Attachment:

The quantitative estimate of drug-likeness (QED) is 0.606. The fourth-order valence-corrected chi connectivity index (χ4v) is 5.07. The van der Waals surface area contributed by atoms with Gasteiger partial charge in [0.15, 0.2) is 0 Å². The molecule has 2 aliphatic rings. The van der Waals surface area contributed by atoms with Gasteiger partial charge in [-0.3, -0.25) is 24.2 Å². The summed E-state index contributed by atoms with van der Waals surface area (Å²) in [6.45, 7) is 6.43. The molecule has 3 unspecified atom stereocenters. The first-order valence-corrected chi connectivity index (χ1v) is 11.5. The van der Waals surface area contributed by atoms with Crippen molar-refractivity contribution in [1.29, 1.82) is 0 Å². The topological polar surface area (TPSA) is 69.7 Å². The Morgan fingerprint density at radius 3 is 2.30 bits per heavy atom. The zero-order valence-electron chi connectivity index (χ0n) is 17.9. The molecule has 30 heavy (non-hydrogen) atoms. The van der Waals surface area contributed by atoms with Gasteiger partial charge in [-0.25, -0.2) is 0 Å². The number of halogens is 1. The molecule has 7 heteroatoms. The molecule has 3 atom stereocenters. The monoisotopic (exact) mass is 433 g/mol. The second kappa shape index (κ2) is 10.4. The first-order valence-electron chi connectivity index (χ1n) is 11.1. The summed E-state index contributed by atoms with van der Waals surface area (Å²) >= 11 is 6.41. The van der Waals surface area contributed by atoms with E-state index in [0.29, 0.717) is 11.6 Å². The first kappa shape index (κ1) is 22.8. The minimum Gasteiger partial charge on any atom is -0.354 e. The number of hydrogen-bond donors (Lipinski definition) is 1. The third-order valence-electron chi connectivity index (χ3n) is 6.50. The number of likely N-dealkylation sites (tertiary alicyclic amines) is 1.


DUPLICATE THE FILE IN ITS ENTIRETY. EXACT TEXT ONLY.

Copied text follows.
The quantitative estimate of drug-likeness (QED) is 0.606. The fourth-order valence-corrected chi connectivity index (χ4v) is 5.07. The van der Waals surface area contributed by atoms with Gasteiger partial charge in [0.15, 0.2) is 0 Å². The molecule has 2 aliphatic rings. The van der Waals surface area contributed by atoms with Gasteiger partial charge in [-0.3, -0.25) is 24.2 Å². The summed E-state index contributed by atoms with van der Waals surface area (Å²) in [6.45, 7) is 6.43. The molecule has 3 unspecified atom stereocenters. The first-order valence-corrected chi connectivity index (χ1v) is 11.5. The van der Waals surface area contributed by atoms with Crippen molar-refractivity contribution in [1.29, 1.82) is 0 Å². The topological polar surface area (TPSA) is 69.7 Å². The Morgan fingerprint density at radius 3 is 2.30 bits per heavy atom. The zero-order valence-electron chi connectivity index (χ0n) is 17.9. The molecule has 30 heavy (non-hydrogen) atoms. The van der Waals surface area contributed by atoms with Gasteiger partial charge in [-0.25, -0.2) is 0 Å². The number of halogens is 1. The molecule has 7 heteroatoms. The molecule has 3 atom stereocenters. The monoisotopic (exact) mass is 433 g/mol. The second kappa shape index (κ2) is 10.4. The first-order valence-electron chi connectivity index (χ1n) is 11.1. The summed E-state index contributed by atoms with van der Waals surface area (Å²) >= 11 is 6.41. The van der Waals surface area contributed by atoms with E-state index in [0.29, 0.717) is 11.6 Å². The first kappa shape index (κ1) is 22.8. The minimum Gasteiger partial charge on any atom is -0.354 e. The number of hydrogen-bond donors (Lipinski definition) is 1. The third-order valence-electron chi connectivity index (χ3n) is 6.50. The number of likely N-dealkylation sites (tertiary alicyclic amines) is 1.